Monday, July 6, 2009

The Exploratorium

I've been wanting to visit The Exploratorium since before we moved out here. I had wanted to go for my last birthday, but tickets were sold out then. I booked us four days in advance, and we were able to get in to do the "tactile dome" experience... which was truly one-of-a-kind.We headed into the city with the intention to be at the museum when it opened at 10am. We parked at 10:08, so we were pretty close to the plan. Now, this is the world's first hands-on museum, but I still didn't know quite what to expect. I was kinda guessing that there'd be areas focused on different things, then a bunch of interactive exhibits demonstrating said things. There was not one single non-interactive thing at this place! No overviews, no "just-read" or "just-look" things. This made for a very tiring day.
We hit the upstairs area first, since it wasn't that crowded. Up there were the magnet exhibits (so you know Jonathan had a good time), electricity, life sciences (aka cells), and sound. We got to play with musical instruments, test our hearing at all frequencies (Jonathan's is slightly better than mine), and play with a ton of neat magnets and things. After that, we went downstairs and did a few optical illusions before heading to the Tactile Dome for our noon reservation.

Now, there's two major things to say about the Dome... it's a fantastically neat experience that everyone should try... but it's not for everyone. You can't be afraid of the dark. You can't be claustrophobic. You can't be obese. You can't have back or knee problems. And you have to be ambitious.

It's literally a reallllly big dome. You go into a room and sit on a stool. You empty your pockets and take off your shoes, putting all your things in a cubby. Then, you wait your turn. There were about 18 people assigned to the 75-minute time slot. The employee lets a few people in at a time, and she has a PA system to let her know when groups reach various rooms so another group can begin. Jonathan and I were the third group to enter, and I went in first. Now, they call it the Tactile Dome because you must use your sense of touch to navigate the thing... there's nothing else you can use, since you're in complete darkness. The walls, ceiling, and floor have various fabrics throughout, and there are several rooms with themed items stuck places to touch. I won't spoilt the entire thing for you, but I'll say that there's crawling, climbing, sliding, bouncing, and at times there's less room around you than if you were crawling inside a McDonald's PlayPlace as a full-grown adult.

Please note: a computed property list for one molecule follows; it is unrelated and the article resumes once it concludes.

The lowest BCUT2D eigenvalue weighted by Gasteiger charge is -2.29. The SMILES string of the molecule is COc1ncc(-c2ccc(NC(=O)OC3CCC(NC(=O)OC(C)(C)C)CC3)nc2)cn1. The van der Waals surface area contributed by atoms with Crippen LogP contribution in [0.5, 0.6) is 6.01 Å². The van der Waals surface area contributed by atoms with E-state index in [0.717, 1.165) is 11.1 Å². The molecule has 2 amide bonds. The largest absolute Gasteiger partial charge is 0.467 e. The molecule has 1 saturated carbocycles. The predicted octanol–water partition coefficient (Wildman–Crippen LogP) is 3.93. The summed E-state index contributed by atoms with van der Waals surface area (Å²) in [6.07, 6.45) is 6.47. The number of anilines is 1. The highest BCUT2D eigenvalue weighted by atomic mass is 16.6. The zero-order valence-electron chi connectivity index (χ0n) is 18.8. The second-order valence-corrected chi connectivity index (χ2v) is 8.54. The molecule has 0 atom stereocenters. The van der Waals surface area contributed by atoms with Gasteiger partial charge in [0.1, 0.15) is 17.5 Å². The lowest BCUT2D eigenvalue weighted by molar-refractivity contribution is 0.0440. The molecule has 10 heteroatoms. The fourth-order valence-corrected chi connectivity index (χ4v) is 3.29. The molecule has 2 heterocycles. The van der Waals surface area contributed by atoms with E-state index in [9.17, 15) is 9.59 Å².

Jonathan and I swapped out "going first" a couple times through the Dome, and we were surprised when we finally found the exit. After another "break" period, we were allowed to start through again, and this time we swapped "going first" in the areas where we followed before. We also identified more items that we felt. On the third run through, we went pretty slowly, trying to feel and identify all the items (although I'm sure some went unnoticed by us, since "keys" were an example of "things found inside" that we never felt). There was time for us to go through another time or two, but we were hot and tired at that point, so we headed out of the Dome and grabbed a bite to eat at the cafe.

After eating and resting, we continued tackling the museum. Pendulums, natural disasters, heat, light, and optics came next. I learned some neat things about natural disasters (namely avalanches, since I had never really understood how those things work before). There were a lot of lines for things at this point in the day (plus at least one field trip from a summer camp was there), so we skipped over a few things. There were some live demonstrations of different things, and I sat in and got to participate in two card tricks, so that was pretty neat. All in all, we actually ended up leaving before we had seen everything, because there were so many people and we were just tired! I have never had a museum take that much out of me before.On our way out, we walked around the building (the Exploratorium is at the famous Palace of Fine Arts, which id enormous) and I took a few pictures of the gigantic and beautiful architecture. And apparently I'm not the only one who found it to be a picturesque location, since there was a bride and groom taking photos there, too!

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